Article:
|Newsletter - 2015 Archive|
Whidbey 600 Preride Tale
When Nigel agreed to do the preride with me, he indicated it was a “challenging” ride. Coming from Nigel, I wasn’t quite sure what to expect, but knew it was far, far from “downhill both ways with tailwinds”.
We left on a cloudy Saturday, and managed to find some rain south of the border (REMEMBER YOUR PASSPORTS). It was enough rain to keep the feet well moistened for the rest of the day, but by the time we reached Bellingham, the rain had stopped.
We did venture into Rocket Donuts, but the lineup at 11am Saturday was a bit daunting, and I persuaded Nigel to push on to the south end of Bellingham, to Haggens Grocery Store (1401 12 Street, just before the start of Chuckanut Drive). I enjoy eating reasonably good food on a ride, and my food mantra prior to this ride was “just say no to gas stations”. Restaurants make for a longer ride, waiting for the food to be made, so the grocery store deli is a great middle of the road option.
The ride down the Chuckanut was awesome as always. As we rolled through Anacortes, I was looking to refuel my body, as the “challenges” lay just beyond the town. Make sure you have something to eat in Anacortes, and pack some stuff to carry beyond here. Two food options in Anacortes are The Store http://thestoreinanacortes.com/ which is 3 blocks (left) south on Commercial from 34 Street (address 919 37 Street). The route sheet has you turning north (right) on Commercial, but what is 6 extra blocks (think of it as 1 block per 100km) if it is going to mean enjoyable food. The other option (at no extra distance) is Safeway (corner of Commercial and 12 Street).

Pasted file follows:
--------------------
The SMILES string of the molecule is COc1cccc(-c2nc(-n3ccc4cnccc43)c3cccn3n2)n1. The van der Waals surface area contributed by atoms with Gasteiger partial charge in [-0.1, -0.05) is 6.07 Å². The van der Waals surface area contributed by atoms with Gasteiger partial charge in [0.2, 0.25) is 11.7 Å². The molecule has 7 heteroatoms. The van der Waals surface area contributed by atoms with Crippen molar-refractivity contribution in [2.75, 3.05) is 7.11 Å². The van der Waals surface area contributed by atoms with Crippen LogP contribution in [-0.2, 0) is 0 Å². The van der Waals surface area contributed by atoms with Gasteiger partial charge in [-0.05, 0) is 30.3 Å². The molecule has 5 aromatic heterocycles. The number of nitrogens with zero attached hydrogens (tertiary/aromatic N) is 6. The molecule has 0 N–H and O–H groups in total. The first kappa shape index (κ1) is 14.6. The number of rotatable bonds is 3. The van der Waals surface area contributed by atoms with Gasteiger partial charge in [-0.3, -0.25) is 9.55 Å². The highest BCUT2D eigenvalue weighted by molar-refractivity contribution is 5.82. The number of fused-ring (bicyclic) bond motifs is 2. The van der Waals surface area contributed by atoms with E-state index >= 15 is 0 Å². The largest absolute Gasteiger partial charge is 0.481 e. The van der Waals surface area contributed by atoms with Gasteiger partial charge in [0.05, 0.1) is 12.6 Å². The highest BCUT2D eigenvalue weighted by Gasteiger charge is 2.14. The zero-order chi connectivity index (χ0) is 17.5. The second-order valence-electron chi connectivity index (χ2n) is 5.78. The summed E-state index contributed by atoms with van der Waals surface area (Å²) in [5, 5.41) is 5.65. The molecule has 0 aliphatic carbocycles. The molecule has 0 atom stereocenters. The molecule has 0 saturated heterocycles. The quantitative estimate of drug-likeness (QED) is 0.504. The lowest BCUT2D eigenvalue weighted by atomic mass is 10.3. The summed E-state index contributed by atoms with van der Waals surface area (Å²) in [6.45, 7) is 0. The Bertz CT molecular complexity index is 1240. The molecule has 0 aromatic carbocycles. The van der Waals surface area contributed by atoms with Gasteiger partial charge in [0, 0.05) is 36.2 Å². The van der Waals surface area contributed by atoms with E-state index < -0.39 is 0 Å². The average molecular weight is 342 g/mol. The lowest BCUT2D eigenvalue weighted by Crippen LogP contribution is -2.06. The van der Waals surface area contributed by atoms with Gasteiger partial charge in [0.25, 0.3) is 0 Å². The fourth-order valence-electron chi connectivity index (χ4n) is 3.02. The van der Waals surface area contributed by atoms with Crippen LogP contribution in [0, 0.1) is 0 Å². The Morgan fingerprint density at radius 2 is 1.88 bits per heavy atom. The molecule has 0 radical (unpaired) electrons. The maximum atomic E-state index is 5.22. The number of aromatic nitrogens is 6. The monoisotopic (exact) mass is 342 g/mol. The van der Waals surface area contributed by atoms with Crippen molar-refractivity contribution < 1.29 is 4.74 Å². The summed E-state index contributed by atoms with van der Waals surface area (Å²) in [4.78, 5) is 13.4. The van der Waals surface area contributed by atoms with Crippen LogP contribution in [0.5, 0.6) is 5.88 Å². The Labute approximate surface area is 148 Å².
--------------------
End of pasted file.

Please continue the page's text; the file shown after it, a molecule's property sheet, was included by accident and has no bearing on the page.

There are not a lot of food options for the next 100+ kms, and the hills are waiting for you!! Eat well and be happy.
Yes, the hills were waiting. Luckily the hills are on a lot of the side roads. Anywhere you look on the route sheet, if it says State Route (SR) 20 or 525, think flatter. Other road names, think perhaps horizontally challenged. The hills are not long, yet some are somewhat steep.
There are a few nice beach areas you will ride down to, and these make for nice eating/resting spots. Also, just past the Camp Casey Conference Centre at the Coupeville – Port Townsend ferry terminal, you can refresh yourself at the Keystone Café. They serve ice cream, which is easy enough to eat on your bike as you leave the ferry docking area, along SR 20.
If you are silently cursing the steep hill somewhere around the 257 km mark, do not worry. Your next food stop is at approximately 266km (by my computer). You will get on to SR 525 South, and after a few km’s you will see the “Goose” grocery store on your right. Stop here. There is only a gas station at the control at km 272, and the gas station goodies paled by the selection offered at the Goose. Read on for cheesecake information.
I camped with my family on Whidbey last year, and when I told my kids I was going to the cheesecake place on Whidbey, they really wanted me to bring one of the cheesecakes back. I laughed at them (not with them) and said I would have their cake and eat it too.
These cheesecakes absolutely rock!!
If you are in a group of four (or a hungry group of two), you may consider buying one of the cheesecakes and sitting in the shade out front the store, enjoying the fruits of your labouring. Nigel and I did not want to carry any leftover cheesecake in our bags, so we opted for the single serving size ones (made by Chuckanut Cheesecake or some such name). Some blueberries gave a delicious bite to the cheesecake.